Drawing on unexplored archives, thousands of unpublished letters, and dozens of interviews, Alec Nevala-Lee offers a riveting portrait of this circle of authors, their work, and their tumultuous private lives. With unprecedented scope, drama, and detail, Astounding describes how fan culture was born in the depths of the Great Depression; follows these four friends and rivals through World War II and the dawn of the atomic era; and honors such exceptional women as Doña Campbell and Leslyn Heinlein, whose pivotal roles in the history of the genre have gone largely unacknowledged. For the first time, it reveals the startling extent of Campbell’s influence on the ideas that evolved into Scientology, which prompted Asimov to observe: “I knew Campbell and I knew Hubbard, and no movement can have two Messiahs.” It looks unsparingly at the tragic final act that estranged the others from Campbell, bringing the golden age of science fiction to a close, and it illuminates how their complicated legacy continues to shape the imaginations of millions and our vision of the future itself.

"Enthralling…A clarion call to enlarge American literary history.” — Washington Post

“Engrossing, well-researched… This sure-footed history addresses important issues, such as the lack of racial diversity and gender parity for much of the genre’s history.” — Wall Street Journal

“A gift to science fiction fans everywhere.” — Sylvia Nasar, New York Times bestselling author of A Beautiful Mind

C. S. Lewis is the 20th century's most widely read Christian writer and J.R.R. Tolkien its most beloved mythmaker. For three decades, they and their closest associates formed a literary club known as the Inklings, which met every week in Lewis's Oxford rooms and in nearby pubs. They discussed literature, religion, and ideas; read aloud from works in progress; took philosophical rambles in woods and fields; gave one another companionship and criticism; and, in the process, rewrote the cultural history of modern times.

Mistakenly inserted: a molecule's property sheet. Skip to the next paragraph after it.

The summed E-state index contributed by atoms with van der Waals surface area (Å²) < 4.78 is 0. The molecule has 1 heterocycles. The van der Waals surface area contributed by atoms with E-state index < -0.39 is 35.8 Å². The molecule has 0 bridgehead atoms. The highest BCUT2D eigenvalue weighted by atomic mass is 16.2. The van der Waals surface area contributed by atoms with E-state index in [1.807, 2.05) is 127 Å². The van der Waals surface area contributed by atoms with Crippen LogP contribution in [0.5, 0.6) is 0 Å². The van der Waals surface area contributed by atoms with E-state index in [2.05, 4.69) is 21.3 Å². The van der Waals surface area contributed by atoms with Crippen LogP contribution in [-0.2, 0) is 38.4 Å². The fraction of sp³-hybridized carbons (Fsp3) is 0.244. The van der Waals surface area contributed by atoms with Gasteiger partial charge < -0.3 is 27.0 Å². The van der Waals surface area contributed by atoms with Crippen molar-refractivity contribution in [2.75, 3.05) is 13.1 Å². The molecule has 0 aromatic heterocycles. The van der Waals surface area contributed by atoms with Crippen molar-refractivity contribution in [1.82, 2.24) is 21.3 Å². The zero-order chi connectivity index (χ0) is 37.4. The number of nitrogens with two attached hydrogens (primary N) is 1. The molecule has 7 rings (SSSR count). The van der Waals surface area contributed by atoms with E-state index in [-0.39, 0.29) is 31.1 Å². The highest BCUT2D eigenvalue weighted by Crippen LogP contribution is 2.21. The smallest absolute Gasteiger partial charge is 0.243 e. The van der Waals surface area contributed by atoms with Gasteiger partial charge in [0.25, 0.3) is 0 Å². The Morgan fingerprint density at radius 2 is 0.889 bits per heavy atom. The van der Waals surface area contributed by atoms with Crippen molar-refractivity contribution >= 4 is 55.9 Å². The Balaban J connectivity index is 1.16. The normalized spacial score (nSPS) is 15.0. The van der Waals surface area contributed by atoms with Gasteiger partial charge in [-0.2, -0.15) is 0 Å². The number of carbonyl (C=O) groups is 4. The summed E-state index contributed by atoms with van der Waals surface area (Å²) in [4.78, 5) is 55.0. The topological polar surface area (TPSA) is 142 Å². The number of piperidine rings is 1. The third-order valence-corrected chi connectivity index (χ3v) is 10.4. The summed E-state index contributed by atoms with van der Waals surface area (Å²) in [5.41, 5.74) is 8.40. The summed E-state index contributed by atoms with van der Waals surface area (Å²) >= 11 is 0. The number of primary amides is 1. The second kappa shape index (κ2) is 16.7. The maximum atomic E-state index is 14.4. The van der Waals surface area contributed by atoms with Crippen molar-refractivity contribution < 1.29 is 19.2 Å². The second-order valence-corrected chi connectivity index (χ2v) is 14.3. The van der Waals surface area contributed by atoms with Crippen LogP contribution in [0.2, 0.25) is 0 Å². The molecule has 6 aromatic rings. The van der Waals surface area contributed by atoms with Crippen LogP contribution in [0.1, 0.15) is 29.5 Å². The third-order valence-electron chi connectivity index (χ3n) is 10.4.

In The Fellowship, Philip and Carol Zaleski offer the first complete rendering of the Inklings' lives and works. The result is an extraordinary account of the ideas, affections and vexations that drove the group's most significant members. C. S. Lewis accepts Jesus Christ while riding in the sidecar of his brother's motorcycle, maps the medieval and Renaissance mind, becomes a world-famous evangelist and moral satirist, and creates new forms of religiously attuned fiction while wrestling with personal crises. J.R.R. Tolkien transmutes an invented mythology into gripping story in The Lord of the Rings, while conducting groundbreaking Old English scholarship and elucidating, for family and friends, the Catholic teachings at the heart of his vision. Owen Barfield, a philosopher for whom language is the key to all mysteries, becomes Lewis's favorite sparring partner, and, for a time, Saul Bellow's chosen guru. And Charles Williams, poet, author of "supernatural shockers," and strange acolyte of romantic love, turns his everyday life into a mystical pageant.